Kavanaugh faces crucial vote, White House eyes GOP senators

Supreme Court nominee Brett Kavanaugh faced a crucial vote as a Senate panel decides whether to move his nomination on to the full Senate a day after he adamantly denied sexually assaulting Christine Blasey Ford, who insisted she's "100 per cent" certain he did.
Kavanaugh faces crucial vote, White House eyes GOP senators
Brett Kavanaugh

Washington

Meanwhile, there were signs the remarkable testimony before the panel — in which Kavanaugh angrily declared his innocence and Ford calmly recounting the moment in which she says he attacked her — had registered negatively with two organizations whose support Kavanaugh had earlier received.
The American Bar Association urged the Senate Judiciary Committee and the full Senate to delay the vote until the FBI could do a full background check on the assault claims — something President Donald Trump has refused to order.
White House spokeswoman Sarah Huckabee Sanders dismissed that Friday, telling reporters that Kavanaugh has already "been through six separate background investigations by the FBI."
Late Thursday, the magazine of the Jesuit religious order in the United States withdrew its endorsement of Kavanaugh, saying the nomination was no longer in the interests of the country and "should be withdrawn."
"If Senate Republicans proceed with his nomination, they will be prioritising policy aims over a woman's report of an assault," the America magazine editors wrote.
"Were he to be confirmed without this allegation being firmly disproved, it would hang over his future decisions on the Supreme Court for decades and further divide the country."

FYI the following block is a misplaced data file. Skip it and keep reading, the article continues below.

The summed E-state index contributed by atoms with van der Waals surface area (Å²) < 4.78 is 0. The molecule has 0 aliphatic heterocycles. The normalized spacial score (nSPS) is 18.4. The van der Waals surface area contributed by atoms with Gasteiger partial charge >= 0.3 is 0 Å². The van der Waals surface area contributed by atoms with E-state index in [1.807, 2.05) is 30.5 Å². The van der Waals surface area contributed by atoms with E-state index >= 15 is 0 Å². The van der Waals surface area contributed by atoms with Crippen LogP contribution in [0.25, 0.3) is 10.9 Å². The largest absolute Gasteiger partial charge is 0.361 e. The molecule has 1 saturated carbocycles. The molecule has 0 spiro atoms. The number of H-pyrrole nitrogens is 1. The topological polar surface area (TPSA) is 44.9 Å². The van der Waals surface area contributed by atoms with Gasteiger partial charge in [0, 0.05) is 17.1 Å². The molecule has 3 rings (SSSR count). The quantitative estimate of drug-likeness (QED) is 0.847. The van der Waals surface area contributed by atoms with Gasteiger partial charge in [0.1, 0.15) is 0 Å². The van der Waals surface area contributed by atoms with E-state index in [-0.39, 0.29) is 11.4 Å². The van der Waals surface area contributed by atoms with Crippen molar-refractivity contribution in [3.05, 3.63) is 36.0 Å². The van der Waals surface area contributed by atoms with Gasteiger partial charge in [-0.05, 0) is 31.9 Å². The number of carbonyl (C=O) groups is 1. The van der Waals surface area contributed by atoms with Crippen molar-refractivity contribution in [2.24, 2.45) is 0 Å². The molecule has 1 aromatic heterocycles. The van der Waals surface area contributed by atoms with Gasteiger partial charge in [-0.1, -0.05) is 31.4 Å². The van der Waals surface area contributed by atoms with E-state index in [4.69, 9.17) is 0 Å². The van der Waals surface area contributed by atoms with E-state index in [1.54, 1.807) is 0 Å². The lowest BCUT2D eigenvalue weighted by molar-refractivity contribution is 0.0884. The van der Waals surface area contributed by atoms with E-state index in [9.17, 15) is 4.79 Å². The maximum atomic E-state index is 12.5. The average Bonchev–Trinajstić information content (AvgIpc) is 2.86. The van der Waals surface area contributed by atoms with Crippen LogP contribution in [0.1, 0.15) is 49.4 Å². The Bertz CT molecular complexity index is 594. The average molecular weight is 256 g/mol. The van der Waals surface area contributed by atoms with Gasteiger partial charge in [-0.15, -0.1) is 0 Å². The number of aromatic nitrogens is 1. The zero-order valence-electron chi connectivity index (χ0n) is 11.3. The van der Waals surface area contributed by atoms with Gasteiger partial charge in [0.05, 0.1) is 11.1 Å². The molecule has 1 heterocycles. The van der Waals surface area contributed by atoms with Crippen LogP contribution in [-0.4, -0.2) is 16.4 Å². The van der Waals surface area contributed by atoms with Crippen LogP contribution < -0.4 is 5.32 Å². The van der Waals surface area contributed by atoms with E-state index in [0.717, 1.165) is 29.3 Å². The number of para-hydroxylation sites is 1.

The magazine's reversal is significant given Kavanaugh has repeatedly cited his Roman Catholic faith and his years as a student at the Jesuit-run Georgetown Prep school in Maryland.
The White House said it was engaging with wavering Republican senators, but provided few details, as Trump publicly stood by his nominee.
"His testimony was powerful, honest and riveting," he tweeted late Thursday.
"The Senate must vote!" Thursday's testimony appears to have only sharpened the partisan divide over Trump's nominee.
Republicans praised Ford's bravery in coming forward, but many of them said her account won't affect their support for Kavanaugh.
The Senate Judiciary Committee, where the initial vote on Kavanaugh will be held, is narrowly split with an 11-10 Republican majority. Democrats are expected to oppose the nominee. But even if the panel deadlocks on whether to recommend the judge for confirmation, the full Senate could start taking procedural votes Saturday on Kavanaugh, setting up a final vote as soon as Tuesday.

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